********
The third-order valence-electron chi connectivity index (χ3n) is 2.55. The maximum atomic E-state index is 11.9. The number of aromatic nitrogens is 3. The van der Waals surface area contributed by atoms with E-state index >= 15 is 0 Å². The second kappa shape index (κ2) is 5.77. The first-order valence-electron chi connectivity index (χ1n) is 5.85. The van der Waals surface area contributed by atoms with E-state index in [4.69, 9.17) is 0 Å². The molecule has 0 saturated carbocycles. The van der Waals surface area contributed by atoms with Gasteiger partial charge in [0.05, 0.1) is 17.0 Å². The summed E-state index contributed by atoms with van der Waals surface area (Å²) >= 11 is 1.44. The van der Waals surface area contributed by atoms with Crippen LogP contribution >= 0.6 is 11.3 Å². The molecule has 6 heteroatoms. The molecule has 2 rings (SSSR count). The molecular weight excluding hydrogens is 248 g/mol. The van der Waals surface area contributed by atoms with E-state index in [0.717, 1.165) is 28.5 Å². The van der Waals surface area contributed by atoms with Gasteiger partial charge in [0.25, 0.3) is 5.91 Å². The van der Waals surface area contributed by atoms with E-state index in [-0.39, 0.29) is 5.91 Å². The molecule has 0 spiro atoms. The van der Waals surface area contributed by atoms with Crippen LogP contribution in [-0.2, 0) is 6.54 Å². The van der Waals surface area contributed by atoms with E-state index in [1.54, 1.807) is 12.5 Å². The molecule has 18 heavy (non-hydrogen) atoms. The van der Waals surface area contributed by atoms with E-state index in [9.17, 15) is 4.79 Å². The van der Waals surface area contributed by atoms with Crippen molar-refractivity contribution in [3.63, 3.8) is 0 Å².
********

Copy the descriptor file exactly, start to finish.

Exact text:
The third-order valence-electron chi connectivity index (χ3n) is 2.55. The maximum atomic E-state index is 11.9. The number of aromatic nitrogens is 3. The van der Waals surface area contributed by atoms with E-state index >= 15 is 0 Å². The second kappa shape index (κ2) is 5.77. The first-order valence-electron chi connectivity index (χ1n) is 5.85. The van der Waals surface area contributed by atoms with E-state index in [4.69, 9.17) is 0 Å². The molecule has 0 saturated carbocycles. The van der Waals surface area contributed by atoms with Gasteiger partial charge in [0.05, 0.1) is 17.0 Å². The summed E-state index contributed by atoms with van der Waals surface area (Å²) >= 11 is 1.44. The van der Waals surface area contributed by atoms with Crippen LogP contribution >= 0.6 is 11.3 Å². The molecule has 6 heteroatoms. The molecule has 2 rings (SSSR count). The molecular weight excluding hydrogens is 248 g/mol. The van der Waals surface area contributed by atoms with E-state index in [0.717, 1.165) is 28.5 Å². The van der Waals surface area contributed by atoms with Gasteiger partial charge in [0.25, 0.3) is 5.91 Å². The van der Waals surface area contributed by atoms with E-state index in [-0.39, 0.29) is 5.91 Å². The molecule has 0 spiro atoms. The van der Waals surface area contributed by atoms with Crippen LogP contribution in [-0.2, 0) is 6.54 Å². The van der Waals surface area contributed by atoms with E-state index in [1.54, 1.807) is 12.5 Å². The molecule has 18 heavy (non-hydrogen) atoms. The van der Waals surface area contributed by atoms with E-state index in [9.17, 15) is 4.79 Å². The van der Waals surface area contributed by atoms with Crippen molar-refractivity contribution in [3.63, 3.8) is 0 Å².